". . . a decision rendered by the Director of Lands and approved by the Secretary of Agriculture and Commerce upon a question of fact is conclusive and not subject to be reviewed by the Court, in the absence of a showing that such decision was rendered in consequence of a fraud, imposition, or mistake, other than error of judgment in estimating the value or effect of evidence, regardless, of whether or not it is consistent with the preponderance of the evidence, so long as there are some evidence upon which the finding in question could be made" (Ortua v. Singson Encarnacion, 59 Phil. 440).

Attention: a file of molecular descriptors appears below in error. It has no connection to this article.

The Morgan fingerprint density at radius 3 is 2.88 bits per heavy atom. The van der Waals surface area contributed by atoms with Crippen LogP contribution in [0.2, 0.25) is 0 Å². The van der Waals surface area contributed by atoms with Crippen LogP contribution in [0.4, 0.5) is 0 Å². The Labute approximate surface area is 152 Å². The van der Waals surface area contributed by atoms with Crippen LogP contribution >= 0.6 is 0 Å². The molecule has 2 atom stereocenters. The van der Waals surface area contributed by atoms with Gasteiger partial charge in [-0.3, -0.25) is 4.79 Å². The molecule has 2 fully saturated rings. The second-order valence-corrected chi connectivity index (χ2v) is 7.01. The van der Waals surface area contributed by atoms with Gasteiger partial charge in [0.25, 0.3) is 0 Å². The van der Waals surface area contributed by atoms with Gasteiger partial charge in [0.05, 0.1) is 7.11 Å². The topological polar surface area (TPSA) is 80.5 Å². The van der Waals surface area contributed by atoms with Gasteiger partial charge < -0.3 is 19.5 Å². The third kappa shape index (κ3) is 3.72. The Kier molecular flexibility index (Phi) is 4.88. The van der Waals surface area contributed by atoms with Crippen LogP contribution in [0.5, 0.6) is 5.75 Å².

We see no reason to disturb the ruling of the lower court on the question at issue.

Wherefore, the petition for review and nullification of the order appealed from is hereby dismissed and said order affirmed with costs against petitioner. So it is ordered.

Paras, C.J., Bengzon, Montemayor, Reyes, A., Bautista Angelo, Concepcion, Reyes, J. B. L. and Endencia, JJ., concur.